Victory is sweet revenge for Unowhatimeanharry

Marcus Armytage
The Telegraph
Noel Fehily rode to victory at Punchestown - Getty Images Europe
Noel Fehily rode to victory at Punchestown - Getty Images Europe

There may not have been many British runners at Punchestown this week but they registered a second feature-race success when Harry Fry’s Noel Fehily reversed the Cheltenham form with Nichols Canyon to win the Ladbrokes Champion Stayers’ Hurdle on Thursday.

A day after Sizing John’s thrilling Gold Cup, this was a hurdle race to match it, as Unowhatimeanharry turned into the straight in front under Noel Fehily, with Ruby Walsh a length behind and seemingly waiting to pounce when he wanted.

But the more Nichols Canyon quickened, the more Unowhatimeanharry fought, and he steadfastly refused to be passed, getting home by a head.

“He’s bounced back,” said Fry, who admitted he was so disappointed with his third at Cheltenham that he has yet to watch the video of that race.

“Two brilliant horses – neither deserved to lose that. Noel was brilliant and he was brave when he needed to be. These days are special especially after the disappointment of Cheltenham. He didn’t run badly there it just wasn’t his day. Punchestown has been lucky for us.”

<span>Fehily celebrates his win</span> <span>Credit: PA </span>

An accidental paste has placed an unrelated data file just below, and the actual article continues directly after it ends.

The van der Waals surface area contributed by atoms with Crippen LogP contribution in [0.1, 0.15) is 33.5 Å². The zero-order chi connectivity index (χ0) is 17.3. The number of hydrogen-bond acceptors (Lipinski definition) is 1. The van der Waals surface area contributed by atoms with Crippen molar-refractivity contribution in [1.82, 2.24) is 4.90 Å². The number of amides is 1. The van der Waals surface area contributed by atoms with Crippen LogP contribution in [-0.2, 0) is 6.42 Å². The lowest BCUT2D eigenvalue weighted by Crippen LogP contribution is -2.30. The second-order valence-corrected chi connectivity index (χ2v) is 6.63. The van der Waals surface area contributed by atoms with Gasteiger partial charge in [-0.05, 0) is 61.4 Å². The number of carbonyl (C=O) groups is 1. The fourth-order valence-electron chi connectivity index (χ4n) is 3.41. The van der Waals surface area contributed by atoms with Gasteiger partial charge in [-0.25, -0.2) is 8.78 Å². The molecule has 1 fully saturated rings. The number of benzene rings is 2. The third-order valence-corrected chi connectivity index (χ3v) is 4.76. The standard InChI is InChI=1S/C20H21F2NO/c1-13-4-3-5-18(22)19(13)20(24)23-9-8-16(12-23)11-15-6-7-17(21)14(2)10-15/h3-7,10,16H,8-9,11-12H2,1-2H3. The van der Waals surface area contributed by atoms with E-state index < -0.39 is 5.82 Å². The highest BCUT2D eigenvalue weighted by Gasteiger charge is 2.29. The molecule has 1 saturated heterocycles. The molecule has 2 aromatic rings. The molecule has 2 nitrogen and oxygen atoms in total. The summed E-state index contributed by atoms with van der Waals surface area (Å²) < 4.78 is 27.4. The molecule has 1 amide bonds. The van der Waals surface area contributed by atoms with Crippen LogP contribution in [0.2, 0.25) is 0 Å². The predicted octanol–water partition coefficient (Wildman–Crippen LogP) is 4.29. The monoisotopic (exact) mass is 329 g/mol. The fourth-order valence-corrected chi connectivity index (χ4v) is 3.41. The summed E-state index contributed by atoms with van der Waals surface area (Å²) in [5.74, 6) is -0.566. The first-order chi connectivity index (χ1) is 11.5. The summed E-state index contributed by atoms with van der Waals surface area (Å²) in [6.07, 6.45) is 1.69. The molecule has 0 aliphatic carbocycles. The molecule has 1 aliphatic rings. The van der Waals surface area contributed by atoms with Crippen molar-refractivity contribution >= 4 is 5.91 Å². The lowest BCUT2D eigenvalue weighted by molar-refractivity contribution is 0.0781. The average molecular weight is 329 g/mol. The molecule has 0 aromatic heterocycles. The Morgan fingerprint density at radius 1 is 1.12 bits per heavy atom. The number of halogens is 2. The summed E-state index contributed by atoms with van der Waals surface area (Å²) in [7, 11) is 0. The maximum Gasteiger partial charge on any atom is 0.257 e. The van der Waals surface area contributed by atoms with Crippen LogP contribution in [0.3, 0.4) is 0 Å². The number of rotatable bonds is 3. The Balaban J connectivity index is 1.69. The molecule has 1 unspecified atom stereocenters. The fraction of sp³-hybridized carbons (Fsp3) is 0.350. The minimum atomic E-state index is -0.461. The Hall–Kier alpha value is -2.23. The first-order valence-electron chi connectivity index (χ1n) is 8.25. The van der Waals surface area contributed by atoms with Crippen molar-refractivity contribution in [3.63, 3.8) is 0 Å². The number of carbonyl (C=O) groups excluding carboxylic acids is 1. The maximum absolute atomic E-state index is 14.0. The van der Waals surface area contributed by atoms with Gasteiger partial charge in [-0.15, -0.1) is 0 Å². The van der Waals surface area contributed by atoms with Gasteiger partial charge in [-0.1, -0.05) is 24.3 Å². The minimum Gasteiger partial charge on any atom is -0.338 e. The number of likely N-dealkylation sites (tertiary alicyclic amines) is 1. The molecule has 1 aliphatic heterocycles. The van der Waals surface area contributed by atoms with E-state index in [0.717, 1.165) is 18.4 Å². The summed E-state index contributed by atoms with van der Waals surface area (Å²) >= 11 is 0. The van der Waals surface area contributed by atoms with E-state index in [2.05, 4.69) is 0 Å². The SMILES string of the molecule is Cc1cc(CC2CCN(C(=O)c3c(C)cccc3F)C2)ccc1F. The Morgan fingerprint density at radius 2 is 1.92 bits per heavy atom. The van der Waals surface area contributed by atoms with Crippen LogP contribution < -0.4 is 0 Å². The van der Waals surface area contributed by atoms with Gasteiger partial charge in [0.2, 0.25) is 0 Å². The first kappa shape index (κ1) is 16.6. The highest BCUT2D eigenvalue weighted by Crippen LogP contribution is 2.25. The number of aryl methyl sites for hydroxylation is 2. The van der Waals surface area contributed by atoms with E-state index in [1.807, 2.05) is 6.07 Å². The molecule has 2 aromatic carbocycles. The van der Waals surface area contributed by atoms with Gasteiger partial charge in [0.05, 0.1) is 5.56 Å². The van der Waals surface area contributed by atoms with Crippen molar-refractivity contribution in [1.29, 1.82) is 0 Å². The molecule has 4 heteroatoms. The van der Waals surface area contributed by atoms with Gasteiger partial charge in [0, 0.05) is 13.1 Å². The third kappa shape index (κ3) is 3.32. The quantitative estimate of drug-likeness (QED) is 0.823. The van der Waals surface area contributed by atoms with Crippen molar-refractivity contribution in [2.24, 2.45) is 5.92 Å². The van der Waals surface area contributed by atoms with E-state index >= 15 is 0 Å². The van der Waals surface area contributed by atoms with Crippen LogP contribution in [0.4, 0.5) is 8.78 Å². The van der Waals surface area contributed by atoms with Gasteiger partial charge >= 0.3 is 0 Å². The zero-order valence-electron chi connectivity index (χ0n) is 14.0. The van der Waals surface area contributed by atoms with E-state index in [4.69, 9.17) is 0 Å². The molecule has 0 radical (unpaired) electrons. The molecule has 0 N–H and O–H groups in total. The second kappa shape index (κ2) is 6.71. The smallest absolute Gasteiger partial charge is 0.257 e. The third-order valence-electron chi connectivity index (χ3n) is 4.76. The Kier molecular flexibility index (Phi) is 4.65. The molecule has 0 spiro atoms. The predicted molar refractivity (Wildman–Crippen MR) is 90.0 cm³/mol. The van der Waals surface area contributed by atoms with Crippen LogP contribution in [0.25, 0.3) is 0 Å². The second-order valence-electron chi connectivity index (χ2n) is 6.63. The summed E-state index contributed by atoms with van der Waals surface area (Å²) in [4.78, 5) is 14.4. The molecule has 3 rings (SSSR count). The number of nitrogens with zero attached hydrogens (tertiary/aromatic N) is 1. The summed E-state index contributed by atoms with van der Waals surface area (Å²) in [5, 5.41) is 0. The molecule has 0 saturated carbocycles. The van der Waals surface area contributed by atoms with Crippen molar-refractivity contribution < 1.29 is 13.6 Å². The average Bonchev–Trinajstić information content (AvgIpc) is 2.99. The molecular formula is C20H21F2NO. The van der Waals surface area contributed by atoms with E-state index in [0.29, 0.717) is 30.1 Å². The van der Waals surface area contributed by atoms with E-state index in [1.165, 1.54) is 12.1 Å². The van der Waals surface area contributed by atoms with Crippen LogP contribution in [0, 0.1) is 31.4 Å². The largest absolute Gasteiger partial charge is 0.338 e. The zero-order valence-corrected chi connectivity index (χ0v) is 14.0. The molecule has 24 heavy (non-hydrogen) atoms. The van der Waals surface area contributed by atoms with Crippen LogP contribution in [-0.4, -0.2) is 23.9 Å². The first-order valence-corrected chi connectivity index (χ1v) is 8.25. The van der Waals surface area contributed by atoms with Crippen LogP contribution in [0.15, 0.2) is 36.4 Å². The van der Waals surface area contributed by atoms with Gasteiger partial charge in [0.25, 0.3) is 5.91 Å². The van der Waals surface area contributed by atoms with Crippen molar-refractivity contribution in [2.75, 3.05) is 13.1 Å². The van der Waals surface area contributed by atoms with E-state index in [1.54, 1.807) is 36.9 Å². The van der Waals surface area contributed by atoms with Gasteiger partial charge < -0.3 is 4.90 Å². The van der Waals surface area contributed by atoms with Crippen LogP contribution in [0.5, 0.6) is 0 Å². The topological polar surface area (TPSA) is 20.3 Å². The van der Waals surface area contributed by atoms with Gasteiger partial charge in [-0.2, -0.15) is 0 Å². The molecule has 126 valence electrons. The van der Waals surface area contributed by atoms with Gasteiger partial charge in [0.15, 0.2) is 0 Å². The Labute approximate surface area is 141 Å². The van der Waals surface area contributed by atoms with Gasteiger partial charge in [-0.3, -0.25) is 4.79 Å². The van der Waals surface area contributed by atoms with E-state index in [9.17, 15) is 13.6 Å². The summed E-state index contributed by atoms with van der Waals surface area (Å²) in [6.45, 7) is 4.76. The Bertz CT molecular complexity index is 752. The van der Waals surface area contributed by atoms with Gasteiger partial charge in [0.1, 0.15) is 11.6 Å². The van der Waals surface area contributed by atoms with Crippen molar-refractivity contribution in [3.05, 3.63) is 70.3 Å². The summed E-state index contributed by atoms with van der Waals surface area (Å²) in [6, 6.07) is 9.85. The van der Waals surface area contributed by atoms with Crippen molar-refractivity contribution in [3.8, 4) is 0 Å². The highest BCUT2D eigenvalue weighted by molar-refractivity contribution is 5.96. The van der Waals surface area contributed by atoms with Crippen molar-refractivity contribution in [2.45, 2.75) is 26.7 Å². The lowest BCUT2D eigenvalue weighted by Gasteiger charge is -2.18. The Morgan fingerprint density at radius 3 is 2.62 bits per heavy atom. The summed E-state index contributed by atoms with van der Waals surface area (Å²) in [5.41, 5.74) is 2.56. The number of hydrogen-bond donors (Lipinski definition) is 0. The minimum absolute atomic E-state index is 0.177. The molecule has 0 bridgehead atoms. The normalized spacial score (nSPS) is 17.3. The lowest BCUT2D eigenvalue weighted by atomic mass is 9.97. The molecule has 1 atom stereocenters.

Fehily celebrates his win Credit: PA

He was not wrong there; he and Fehily won the next with Minella Awards.

Willie Mullins may be thinking the Irish trainers’ title is not meant to be this year, after finishing second in the three feature races, beaten by a short head on Wednesday and a head on Thursday.

Cumulatively the cost of those two head-bobs was €200,000 toward his tally, which would have been enough to put him in front of Gordon Elliott last night. As it is he trails by €150,000, but is creeping ever closer.

Coneygree, a close third to Sizing John in a terrific Coral Gold Cup on Wednesday, spent the night after the race at the veterinary centre on The Curragh, but was given a clean bill of health and discharged on Thursday morning.

“He got a bang on a hind leg and we took him as a precaution to have him X-rayed given his record with injuries,” said trainer Sara Bradstock. “But he was sound this morning and he’ll travel home tomorrow.”

Amberleigh House, who gave trainer Ginger McCain a record-equalling fourth Grand National in 2004, has died aged 25, having developed complications following a bout of colic. 

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